A movie star is sitting on an old couch in the middle of the street in Butte, Montana. His name is Howard Spence, and he has run away from the set of his latest film. Something has drawn him to Butte, where he once fell in love with a beautiful waitress.
There's a sense that, in spite of Howard's successes and self-indulgences, he's beginning to understand that true fulfillment may be found in love, family, commitment, and responsibility.
So here he is, sitting alone at "the scene of the crime," haunted by echoes of the past. It won't be easy to fix the relationships he's left in shambles for so long—and he's too blind to realize the journey must begin with repentance and forgiveness.
That's the premise of Don't Come Knocking, the new film by the great German director Wim Wenders, now showing in limited release.
Don't Come Knocking reunites Wenders with American actor and playwright Sam Shepard, with whom he crafted 1984's Paris, Texas, about another lost soul's spiritual journey to mend what is broken. Now, over 20 years later, they've revisited the theme, and discovered another journey, full of humor, hurt, and longing.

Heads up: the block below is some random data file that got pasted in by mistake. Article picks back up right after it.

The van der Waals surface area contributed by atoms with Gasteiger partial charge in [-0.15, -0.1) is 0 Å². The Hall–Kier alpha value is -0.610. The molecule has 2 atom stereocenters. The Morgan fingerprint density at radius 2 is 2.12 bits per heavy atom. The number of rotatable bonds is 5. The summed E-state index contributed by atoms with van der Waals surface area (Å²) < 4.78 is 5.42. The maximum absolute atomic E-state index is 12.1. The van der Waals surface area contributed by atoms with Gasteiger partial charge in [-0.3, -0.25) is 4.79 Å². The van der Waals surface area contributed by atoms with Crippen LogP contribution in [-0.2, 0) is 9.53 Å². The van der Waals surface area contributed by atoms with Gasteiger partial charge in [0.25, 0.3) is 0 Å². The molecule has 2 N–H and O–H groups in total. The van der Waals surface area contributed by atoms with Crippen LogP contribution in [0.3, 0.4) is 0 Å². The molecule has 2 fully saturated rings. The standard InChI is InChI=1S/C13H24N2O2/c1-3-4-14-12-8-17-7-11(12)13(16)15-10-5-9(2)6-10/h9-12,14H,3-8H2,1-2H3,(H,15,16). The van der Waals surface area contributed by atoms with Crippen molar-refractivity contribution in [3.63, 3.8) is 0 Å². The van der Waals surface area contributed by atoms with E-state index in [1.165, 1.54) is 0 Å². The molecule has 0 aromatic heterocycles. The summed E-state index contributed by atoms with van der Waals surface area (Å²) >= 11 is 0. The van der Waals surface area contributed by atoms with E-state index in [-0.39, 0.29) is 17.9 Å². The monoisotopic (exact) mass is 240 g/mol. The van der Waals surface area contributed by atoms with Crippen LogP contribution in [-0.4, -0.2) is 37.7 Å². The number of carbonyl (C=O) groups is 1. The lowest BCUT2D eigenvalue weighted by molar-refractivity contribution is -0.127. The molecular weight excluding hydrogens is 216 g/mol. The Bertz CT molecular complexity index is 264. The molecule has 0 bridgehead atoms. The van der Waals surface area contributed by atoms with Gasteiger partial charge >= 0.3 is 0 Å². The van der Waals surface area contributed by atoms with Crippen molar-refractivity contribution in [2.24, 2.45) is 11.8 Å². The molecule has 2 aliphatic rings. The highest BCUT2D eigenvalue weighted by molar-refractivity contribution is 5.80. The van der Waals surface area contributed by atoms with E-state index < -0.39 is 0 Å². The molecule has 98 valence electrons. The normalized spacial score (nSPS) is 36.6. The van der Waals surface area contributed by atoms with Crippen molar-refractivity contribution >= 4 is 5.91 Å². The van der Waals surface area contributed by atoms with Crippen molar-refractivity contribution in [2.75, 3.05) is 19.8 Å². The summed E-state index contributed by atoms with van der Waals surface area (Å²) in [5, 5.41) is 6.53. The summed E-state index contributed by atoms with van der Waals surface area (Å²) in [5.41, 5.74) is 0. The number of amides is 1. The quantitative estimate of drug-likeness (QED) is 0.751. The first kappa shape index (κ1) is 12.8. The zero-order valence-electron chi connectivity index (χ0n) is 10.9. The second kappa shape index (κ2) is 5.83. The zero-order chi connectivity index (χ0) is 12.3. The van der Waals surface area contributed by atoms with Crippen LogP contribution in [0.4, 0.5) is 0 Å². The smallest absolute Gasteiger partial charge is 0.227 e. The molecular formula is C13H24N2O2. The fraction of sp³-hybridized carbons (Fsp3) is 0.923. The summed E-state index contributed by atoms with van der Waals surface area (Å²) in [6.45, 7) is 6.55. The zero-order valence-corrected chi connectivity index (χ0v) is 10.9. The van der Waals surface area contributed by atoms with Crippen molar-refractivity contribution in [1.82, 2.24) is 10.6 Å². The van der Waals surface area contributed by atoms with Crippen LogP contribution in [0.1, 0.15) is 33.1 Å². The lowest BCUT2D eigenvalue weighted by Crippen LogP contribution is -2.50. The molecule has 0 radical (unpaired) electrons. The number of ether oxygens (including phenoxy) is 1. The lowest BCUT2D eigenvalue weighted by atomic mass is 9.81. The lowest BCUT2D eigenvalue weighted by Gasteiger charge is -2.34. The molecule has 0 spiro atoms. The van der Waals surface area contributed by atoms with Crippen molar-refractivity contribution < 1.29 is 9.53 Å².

Shepard brings rough authenticity to both the script and his performance in the lead role, while Wenders' contribution is to reveal the invisible workings of the Spirit in these lives—through observant camerawork, meditative pacing, and an intuitive grasp of how this rugged landscape represents desolate spiritual territory.
Wenders, a Christian, has been giving attentive cinephiles "eyes to see and ears to hear" for almost three decades of filmmaking. Here's a closer look at some of his most memorable work.
When watching a film by Wenders, it's important to consider the characters' different ...1
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Angels, Cowboys, and Christians
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